As you may know  a lawsuit was recently filed  by Plaintiffs George K. Staropoli and William M. Brown against the State of Arizona seeking a declaratory judgment that portions of SB 1454 (related to community associations) violated the Arizona Constitution.   As it turned out, this lawsuit drastically impacted Legislation regarding community associations.

As you are probably aware the  portions of SB1454 that apply to associations (in the version of the law that was signed by the Governor) are the following: a municipality or planning agency cannot require a planned community as part of a zoning ordinance or subdivision regulation, ability of homeowners to now vote by email and fax on association issues, regulation of rental properties in an association, political signs in a condominium, return of the filing fee for disputes brought in front of the Department Fire, Building, and Life Safety, and the ability of a management company to prepare and record liens and appear in small claims court on behalf of an association.

However, on September 6, 2013, our office was informed that pursuant to a consent agreement with the State of Arizona, the Attorney General’s office admitted that portions of SB 1454 related to community associations violated the Arizona Constitution. As such, the section of SB1454 regarding community associations that will go into effect on September 13, 2013 is the section regarding political signs.

The consent agreement will become binding pending acceptance and signing of the by Superior Court Judge Randall Warner. 

Practically speaking, what does this all mean?  It means that on September 13, 2013, condominiums must adhere to the following:

  • Notwithstanding any provision in the condominium documents, an association shall not prohibit the indoor or outdoor display of a political sign by a unit owner by placement of a sign in the common element ground that is adjacent to the unit or on that unit owner’s property, including any limited common elements for that unit;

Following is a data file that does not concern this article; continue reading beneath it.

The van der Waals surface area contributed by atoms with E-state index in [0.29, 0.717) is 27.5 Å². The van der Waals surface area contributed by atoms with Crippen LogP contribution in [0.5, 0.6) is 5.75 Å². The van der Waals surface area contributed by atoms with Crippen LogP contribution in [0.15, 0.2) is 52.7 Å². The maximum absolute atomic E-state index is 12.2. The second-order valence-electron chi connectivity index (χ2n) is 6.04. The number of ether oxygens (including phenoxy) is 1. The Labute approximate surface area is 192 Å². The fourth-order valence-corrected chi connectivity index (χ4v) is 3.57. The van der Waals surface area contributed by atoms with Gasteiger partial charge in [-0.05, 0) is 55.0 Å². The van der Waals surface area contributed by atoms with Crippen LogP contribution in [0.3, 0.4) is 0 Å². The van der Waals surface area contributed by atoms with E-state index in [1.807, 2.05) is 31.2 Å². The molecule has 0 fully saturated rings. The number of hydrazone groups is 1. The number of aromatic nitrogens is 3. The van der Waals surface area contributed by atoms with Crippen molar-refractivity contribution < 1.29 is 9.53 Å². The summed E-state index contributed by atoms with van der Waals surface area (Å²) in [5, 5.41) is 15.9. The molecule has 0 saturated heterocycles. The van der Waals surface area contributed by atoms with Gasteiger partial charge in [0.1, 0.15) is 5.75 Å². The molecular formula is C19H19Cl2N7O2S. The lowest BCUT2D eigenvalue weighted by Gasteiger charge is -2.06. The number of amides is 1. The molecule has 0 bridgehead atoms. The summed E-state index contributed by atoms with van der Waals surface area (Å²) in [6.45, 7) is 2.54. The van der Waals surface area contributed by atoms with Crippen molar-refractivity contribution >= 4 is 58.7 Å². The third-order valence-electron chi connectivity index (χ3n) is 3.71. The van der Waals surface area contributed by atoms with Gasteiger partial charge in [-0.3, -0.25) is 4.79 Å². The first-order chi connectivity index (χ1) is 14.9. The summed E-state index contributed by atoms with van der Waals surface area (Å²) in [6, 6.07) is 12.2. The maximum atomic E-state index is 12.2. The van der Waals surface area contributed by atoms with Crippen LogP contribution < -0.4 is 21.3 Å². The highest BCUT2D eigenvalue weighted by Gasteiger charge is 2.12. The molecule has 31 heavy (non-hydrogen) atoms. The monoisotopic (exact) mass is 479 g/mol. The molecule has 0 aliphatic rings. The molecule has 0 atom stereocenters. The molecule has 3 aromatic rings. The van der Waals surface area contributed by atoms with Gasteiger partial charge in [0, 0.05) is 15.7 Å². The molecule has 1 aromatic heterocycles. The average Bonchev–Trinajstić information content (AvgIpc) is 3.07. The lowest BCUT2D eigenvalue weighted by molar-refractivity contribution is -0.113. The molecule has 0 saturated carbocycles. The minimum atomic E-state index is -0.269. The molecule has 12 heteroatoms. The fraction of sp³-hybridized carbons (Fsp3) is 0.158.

• The association may prohibit the display of political signs earlier than seventy‑one days before the day of an election and later than three days after an election day;
  •  An association may regulate the size and number of political signs that may be placed in the common element ground, on a unit owner’s property or on a limited common element for that unit if the association’s regulation is no more restrictive than any applicable city, town or county ordinance that regulates the size and number of political signs on residential property; 
  •  If the city, town or county in which the property is located does not regulate the size and number of political signs on residential property, the association shall not limit the number of political signs, except that the maximum aggregate total dimensions of all political signs on a unit owner’s property shall not exceed nine square feet.

While the above provisions of SB1454 only address Condominiums, Arizona’s Planned Community Act already has similar provisions found in Section 33-1808.

The Firm will be updating its Legislative ‘Cheat Sheet’ to reflect these recent changes, so be sure to look for that on our website.